“A man is not paid for having a head and hands, but for using them” –E Hubbard
I talked last time about man candy photos and what attracts me to certain pictures. Cowboys always grab my eye. …the hat, boots, jeans, belt buckle, the chaps and spurs. But you know what else gets me? It’s their hands. Yes, dammit, I do notice their hands too! Stop snickering and work with me, people!
I love the look of hard working hands, the feel of them on my skin. If you have ever read one of my books, you know I usually make mention of my heroes hands and the contrast they present. Tough, but gentle with their lady, and always eager to please her and defend her. As a matter of fact, you could probably take a stab at which heroes are my favorites, based not on how often I mention the astounding size of their cocks, but by how many times I mention their hands. Their hands say a lot about them, most notably that they are not afraid of a hard day’s work in the hot sun.
I married a man like that and I respect that about him. The funny thing is that he’s always worried that he’s going to hurt me or mar my skin with his callused hands. (I hear you snickering again, but yeah, I’m thinking the same thing you are, “Bring it on, baby!”)
Last summer, I had the opportunity to visit an authentic Mexican rodeo, a Charreada Exhibicion, with my family and another writer friend. This friend got me VIP passes and I was allowed backstage to actually meet the Mexican cowboys and cowgirls. The scene is NOT like you’d expect at a North American Rodeo in an erotic romance novel. NO buckle-bunnies hang around behind the scenes, waiting to hook up. They would get ripped to ribbons at one of these events. But, I digress.
After the rodeo, I was escorted backstage by one of the promoters and introduced around. It was so hot in the arena, I thought I would melt, but they were all dressed in their very formal, long-sleeved Charreada costumes and sombreros. I met several generations of charreras from age three years (think Michael Martinez from Heavenly Angel) all the way up to early sixties.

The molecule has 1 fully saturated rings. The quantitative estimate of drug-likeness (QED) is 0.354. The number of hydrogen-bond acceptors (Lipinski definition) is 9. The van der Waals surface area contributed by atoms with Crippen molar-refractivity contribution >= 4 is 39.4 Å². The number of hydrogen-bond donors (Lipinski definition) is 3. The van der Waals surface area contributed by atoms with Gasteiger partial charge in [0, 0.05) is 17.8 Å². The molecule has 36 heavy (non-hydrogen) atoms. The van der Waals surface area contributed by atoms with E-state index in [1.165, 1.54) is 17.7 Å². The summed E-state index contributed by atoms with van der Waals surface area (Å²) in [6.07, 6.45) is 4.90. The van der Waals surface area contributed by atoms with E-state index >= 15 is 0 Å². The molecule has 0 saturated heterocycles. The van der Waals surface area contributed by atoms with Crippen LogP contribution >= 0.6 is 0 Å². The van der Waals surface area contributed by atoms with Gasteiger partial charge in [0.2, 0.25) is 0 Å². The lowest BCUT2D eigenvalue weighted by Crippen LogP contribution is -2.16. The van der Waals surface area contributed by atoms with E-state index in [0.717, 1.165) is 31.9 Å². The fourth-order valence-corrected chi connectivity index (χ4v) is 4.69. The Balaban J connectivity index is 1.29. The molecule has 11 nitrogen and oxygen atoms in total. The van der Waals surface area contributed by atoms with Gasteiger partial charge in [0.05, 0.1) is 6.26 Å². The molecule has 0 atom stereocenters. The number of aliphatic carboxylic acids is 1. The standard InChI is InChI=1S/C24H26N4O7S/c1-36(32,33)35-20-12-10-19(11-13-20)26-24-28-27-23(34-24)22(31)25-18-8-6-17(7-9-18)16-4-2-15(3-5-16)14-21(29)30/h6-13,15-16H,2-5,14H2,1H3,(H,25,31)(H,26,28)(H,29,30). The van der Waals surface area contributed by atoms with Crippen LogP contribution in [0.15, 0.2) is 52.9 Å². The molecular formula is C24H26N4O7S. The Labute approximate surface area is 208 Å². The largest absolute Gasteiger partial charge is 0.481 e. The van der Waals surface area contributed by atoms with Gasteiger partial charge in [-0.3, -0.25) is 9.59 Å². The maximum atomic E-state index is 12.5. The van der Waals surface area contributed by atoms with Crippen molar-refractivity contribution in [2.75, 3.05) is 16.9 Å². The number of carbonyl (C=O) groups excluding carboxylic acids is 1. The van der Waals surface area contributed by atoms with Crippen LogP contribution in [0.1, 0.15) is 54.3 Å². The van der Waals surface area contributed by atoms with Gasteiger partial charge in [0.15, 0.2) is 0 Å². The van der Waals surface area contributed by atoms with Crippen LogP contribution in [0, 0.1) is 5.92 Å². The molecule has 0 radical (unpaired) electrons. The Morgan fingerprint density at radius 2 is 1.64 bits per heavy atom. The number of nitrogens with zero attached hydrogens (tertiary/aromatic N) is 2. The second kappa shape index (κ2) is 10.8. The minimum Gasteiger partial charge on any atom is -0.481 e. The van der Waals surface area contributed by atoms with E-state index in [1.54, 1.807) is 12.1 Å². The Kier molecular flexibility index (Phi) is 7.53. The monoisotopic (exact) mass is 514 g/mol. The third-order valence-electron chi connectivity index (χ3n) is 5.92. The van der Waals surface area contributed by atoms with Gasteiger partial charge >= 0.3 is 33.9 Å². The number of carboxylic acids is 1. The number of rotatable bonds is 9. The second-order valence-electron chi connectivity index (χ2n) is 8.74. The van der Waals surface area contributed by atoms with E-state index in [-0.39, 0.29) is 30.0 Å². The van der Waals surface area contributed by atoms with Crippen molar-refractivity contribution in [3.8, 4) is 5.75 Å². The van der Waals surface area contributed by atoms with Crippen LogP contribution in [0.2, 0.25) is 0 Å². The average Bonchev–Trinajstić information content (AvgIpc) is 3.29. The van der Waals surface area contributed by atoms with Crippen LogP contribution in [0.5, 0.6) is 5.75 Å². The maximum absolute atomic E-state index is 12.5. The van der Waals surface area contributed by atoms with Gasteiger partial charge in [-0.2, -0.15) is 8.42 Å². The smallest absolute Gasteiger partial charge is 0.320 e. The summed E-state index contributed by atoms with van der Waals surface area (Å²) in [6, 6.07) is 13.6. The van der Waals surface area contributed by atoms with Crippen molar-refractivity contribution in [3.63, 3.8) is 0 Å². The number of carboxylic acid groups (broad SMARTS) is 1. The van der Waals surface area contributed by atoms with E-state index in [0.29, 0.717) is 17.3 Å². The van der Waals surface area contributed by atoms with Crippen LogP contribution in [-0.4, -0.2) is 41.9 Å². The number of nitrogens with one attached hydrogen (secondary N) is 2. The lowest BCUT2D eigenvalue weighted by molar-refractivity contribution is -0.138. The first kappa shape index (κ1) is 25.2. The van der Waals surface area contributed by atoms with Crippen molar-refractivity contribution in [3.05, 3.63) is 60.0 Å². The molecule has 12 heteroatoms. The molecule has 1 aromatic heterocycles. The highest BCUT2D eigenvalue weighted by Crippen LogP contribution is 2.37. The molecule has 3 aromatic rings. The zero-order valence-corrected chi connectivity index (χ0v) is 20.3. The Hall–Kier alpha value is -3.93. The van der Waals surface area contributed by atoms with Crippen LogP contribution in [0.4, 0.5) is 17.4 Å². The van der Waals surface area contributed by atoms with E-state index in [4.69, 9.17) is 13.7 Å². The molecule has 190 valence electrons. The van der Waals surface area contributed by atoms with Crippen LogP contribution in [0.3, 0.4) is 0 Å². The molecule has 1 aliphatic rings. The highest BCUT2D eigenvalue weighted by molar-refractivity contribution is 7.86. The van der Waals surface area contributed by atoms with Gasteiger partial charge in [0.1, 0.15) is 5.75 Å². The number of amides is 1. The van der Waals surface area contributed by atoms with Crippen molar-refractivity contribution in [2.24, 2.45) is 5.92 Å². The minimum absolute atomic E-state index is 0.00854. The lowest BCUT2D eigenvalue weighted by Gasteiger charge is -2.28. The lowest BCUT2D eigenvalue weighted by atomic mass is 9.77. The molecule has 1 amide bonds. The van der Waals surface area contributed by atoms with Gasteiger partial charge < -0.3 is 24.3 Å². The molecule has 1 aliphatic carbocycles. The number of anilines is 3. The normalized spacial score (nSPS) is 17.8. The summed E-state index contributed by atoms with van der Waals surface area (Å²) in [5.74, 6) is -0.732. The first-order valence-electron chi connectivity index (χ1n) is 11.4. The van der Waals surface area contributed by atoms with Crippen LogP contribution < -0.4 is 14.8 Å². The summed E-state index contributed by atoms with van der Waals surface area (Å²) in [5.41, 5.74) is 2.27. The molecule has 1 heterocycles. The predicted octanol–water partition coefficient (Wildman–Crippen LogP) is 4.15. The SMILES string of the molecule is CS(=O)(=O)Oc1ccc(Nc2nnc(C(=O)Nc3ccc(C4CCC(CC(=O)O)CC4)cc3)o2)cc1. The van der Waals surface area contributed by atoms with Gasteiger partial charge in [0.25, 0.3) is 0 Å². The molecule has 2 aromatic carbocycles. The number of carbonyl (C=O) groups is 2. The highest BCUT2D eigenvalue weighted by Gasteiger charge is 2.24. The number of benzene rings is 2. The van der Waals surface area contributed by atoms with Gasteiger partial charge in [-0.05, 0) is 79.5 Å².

All of them had two things in common with each other. First, their manners: they were very, very respectful, polite and gentle. The other thing was that all the charrera’s hands were as tough and hard as worn leather from working with the ropes and dealing with livestock. The cowboy who had ridden a bull not an hour before, shook my hand as though it were the finest, most priceless porcelain. He was very careful because he probably could have hurt my hand if he’d shaken it too hard.
“But I love the way you smile at me. I love the way your hands reach out and hold me near…” –Sarah McLachlan, “Elsewhere”
Years ago, I held my fiancé’s hands as we struggled with the death of someone very dear to us. That day I was struck by the gentle strength of his grasp. I think that’s what fascinates me most about a decent, hard-working man’s hands. Power, tempered by gentleness. The same hands that can control a large, recalcitrant animal can cradle the tiniest infant in safety. They are just as valuable for expressing love or passion in a story as any other body part or spoken words. They stroke, grasp, heal, protect and tremble, saying so much without words.